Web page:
Questions from the Congregation
(Creative Commons Image by James Emery on Flickr)
This is the fourth article in a series. See Part 3.
The one great preacher in history, I would contend, is the church. And the first business of the individual preacher is to enable the church to preach. P.T. Forsyth1
Former students will sometimes tell me how they have adapted their homiletical strategies to fit their congregational contexts. However, almost invariably, when they tell me this, it comes with an apology: “You’re not going to like this, but I’m not using the lectionary ... ”
Instinct tells me this statement is not primarily rooted in real or imagined deficiencies within the lectionary or any other homiletical strategy. Instead, it’s the sense that students got in seminary, namely, that the purposes of preaching (its rules, its norms) were fixed and universal rather than being collaborative and provisional.
In short, they feel as if they are betraying their theological education rather than retooling it within a congregational context.
In the spirit of reintroducing the elasticity and diversity inherent in the preaching life, what follows are some actual examples of sermonic purpose from the classroom and parish settings and, with these, some questions that work as an invitation to do so more and more.
Recent graduates report that their pastoral charges are not only insufficiently formed in the Christian story, but also colonized by other and perhaps hostile narratives.
In response, they have adopted a modified form of lectio continua (reading the Bible from cover to cover). But notice, many use a “modified” version of lectio continua. I suspect they also choose texts to “lavish” the congregational imagination with the great story of salvation history.
Articulated as a purpose this approach might appear thus: “The purpose of preaching is to rehearse, remember, and anticipate the scriptural story of God’s salvation story for the church.”
Often, we come to our purposes from the ground up, in a sense discovering and revising the “why” in the process of articulation. For example, one of my students reports a sense of satisfaction when members want to talk further about the scripture and sermon afterwards. Flourishing in this context may mean curiosity, a safe space for thinking out loud, for ambiguity.
Maybe this has to do with a congregational struggle to reconcile belief and trust in a climate of cynicism and doubt. People of faith grow through the questions they ask as much as they do through the faith they hold: “The purpose of preaching is to cultivate a learning environment after the pattern of Christ’s own life, our questions activated and illuminated by the activity of the Spirit.”
Another student speaks of preaching as not only speaking to the marginalized but also from their experiences and, as an advocate, for their wholeness. This purpose would reflect a deliberately hermeneutical approach, doing theology from below: “The purpose of preaching is to testify (from a particular socio-cultural experience) to God’s liberative, healing, and loving shalom.”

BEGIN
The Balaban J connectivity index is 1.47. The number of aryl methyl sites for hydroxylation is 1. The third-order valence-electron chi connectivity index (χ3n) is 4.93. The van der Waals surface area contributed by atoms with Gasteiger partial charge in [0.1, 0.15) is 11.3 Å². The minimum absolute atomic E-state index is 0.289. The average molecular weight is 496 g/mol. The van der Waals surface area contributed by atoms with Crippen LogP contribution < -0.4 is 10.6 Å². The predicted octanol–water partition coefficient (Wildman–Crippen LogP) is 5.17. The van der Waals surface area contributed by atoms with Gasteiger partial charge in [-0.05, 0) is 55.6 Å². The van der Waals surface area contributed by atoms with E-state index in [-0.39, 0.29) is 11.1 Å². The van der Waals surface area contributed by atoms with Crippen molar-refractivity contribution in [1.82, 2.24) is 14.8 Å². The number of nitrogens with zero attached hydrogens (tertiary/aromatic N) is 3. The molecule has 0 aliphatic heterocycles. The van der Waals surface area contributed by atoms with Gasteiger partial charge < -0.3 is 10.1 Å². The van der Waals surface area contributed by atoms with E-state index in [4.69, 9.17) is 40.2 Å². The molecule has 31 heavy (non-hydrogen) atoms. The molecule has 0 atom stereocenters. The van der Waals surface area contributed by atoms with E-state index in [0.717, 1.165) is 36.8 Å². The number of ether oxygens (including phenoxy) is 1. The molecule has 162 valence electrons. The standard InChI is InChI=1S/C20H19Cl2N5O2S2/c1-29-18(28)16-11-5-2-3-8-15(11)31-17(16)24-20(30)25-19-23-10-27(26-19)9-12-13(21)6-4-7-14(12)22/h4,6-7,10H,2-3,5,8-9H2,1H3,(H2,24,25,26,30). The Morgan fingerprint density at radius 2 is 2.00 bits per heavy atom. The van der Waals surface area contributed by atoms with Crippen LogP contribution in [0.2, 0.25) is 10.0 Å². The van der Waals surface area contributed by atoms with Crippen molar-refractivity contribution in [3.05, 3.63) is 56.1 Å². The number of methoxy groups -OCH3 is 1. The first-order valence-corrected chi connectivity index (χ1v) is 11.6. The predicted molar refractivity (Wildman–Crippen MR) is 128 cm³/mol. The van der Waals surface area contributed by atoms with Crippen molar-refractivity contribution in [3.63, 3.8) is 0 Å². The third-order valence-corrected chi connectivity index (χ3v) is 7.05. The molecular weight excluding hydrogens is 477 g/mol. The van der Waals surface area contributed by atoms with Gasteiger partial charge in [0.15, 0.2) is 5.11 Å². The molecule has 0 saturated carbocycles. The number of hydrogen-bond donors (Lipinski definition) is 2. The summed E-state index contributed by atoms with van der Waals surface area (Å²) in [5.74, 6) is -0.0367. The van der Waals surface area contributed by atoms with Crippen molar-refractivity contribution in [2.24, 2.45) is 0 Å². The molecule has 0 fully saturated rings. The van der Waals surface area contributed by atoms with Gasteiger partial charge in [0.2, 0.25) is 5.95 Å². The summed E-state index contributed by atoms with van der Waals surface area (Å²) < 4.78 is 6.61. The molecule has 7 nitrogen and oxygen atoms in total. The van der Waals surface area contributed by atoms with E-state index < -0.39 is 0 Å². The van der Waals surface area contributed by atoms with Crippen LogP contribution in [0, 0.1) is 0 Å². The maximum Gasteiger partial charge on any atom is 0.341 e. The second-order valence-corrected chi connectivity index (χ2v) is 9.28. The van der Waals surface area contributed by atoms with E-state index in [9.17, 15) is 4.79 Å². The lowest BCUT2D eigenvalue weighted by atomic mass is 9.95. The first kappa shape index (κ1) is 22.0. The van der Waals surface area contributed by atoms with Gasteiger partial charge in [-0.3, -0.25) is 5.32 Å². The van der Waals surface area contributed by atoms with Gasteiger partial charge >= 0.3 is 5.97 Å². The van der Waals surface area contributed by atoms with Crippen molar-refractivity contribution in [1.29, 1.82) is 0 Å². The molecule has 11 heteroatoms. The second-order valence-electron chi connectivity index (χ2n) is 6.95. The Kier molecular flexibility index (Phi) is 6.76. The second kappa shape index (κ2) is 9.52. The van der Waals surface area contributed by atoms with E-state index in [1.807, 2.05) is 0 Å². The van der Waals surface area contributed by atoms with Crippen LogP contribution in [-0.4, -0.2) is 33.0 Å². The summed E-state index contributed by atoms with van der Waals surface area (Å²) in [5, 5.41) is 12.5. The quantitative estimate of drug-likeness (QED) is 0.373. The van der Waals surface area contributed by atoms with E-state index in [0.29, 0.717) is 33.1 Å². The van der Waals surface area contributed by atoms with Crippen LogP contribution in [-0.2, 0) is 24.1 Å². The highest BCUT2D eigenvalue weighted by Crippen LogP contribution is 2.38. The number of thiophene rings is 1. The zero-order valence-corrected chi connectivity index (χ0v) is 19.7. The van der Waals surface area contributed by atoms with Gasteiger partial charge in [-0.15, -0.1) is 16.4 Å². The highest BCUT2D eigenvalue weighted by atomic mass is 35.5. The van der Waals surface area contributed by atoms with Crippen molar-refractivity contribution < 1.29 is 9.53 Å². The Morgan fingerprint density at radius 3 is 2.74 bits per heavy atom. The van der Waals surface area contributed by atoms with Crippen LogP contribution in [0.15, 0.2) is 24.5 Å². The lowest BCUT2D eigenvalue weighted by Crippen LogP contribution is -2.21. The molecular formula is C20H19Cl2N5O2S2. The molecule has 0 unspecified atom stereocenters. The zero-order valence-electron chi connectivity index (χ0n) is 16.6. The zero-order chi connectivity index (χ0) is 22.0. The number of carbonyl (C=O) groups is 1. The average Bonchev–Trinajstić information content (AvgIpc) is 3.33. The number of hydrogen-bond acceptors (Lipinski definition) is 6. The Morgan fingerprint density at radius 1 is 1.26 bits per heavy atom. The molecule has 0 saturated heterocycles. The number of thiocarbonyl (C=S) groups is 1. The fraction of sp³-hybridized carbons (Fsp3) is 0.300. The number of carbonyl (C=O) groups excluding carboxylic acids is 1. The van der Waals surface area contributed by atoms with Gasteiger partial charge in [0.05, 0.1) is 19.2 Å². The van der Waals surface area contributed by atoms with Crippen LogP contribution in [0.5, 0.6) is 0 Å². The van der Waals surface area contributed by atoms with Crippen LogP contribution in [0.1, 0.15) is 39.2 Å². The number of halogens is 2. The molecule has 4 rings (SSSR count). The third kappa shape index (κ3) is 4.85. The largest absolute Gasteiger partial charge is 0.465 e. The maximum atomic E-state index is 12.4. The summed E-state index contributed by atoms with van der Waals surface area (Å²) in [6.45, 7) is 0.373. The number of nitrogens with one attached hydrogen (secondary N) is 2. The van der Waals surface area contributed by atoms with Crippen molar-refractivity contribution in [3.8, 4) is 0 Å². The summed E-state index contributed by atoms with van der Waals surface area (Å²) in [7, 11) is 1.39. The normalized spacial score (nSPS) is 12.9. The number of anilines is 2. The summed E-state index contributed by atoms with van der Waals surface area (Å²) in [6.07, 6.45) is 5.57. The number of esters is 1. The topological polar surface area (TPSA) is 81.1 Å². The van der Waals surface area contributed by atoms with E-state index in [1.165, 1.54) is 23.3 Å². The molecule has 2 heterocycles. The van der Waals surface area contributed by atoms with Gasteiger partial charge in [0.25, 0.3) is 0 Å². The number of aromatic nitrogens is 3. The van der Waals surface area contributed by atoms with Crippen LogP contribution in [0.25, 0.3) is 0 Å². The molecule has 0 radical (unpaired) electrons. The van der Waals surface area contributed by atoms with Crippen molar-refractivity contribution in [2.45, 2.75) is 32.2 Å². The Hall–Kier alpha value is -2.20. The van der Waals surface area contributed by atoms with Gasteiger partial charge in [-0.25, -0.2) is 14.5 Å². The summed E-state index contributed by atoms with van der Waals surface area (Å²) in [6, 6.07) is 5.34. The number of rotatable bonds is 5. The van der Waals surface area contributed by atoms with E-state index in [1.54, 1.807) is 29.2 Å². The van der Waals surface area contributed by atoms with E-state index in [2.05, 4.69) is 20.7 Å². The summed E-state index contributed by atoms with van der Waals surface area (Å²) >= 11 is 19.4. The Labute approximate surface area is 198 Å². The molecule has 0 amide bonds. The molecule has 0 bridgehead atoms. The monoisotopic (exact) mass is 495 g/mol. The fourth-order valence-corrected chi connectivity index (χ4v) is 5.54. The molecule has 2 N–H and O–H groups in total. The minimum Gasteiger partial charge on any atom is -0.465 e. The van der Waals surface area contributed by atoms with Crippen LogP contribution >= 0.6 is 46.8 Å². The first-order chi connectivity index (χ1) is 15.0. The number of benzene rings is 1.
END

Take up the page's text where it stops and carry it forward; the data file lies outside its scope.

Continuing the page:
I cite these as positive examples but I also see them as invitations to more deliberately collaborative approaches. Consider using or adapting the following questions to begin the conversation:
- What kinds of flourishing do I look for as a response to the proclaimed Word? How are these similar or different from the hopes of the congregation?
- How do theological commitments and human experiences inform our idea of what flourishing looks like?
- After pew and pulpit are emptied, how does the sermon preached on Sunday enable the congregation to become a preacher on Monday?
- Where does the church report experiences of salt, yeast, and light of God’s presence in the sermonic moment and beyond?
Some caveats to keep in mind: a purpose is not the same as a systematic explanation for preaching. “Preaching,” writes Jana Childers, “is meant to do something.”2 Just so, as yeast leavens, salt preserves, and light illumines, our purposes reflect something of God’s saving acts.
Additionally, every purpose has its blind spots and this is okay: congregations live in the messy place between proclaiming God’s Word -- which endures forever -- and speaking for such a time as this ( … and times they are a changin’!).
Relatedly, you might develop a purpose for a particular season in the church’s life -- e.g. institutional, pastoral, or liturgical -- rather than one that will account for all preaching until Jesus returns.
And finally, our purposes need not be mutually exclusive -- in fact, if they reflect even a small portion of the mystery of God’s self-disclosure, their interactions will compliment rather than compete with each other.
1 P.T. Forsyth, Positive Preaching and the Modern Mind (New York: A. C. Armstrong, 1907) in Richard Lischer, ed., The Company of Preachers: Wisdom on Preaching (Grand Rapids: William B. Eerdmans Publishing Company, 2002), 412.
2 Childers, “Seeing Jesus” in Childers, ed., Purposes, 47.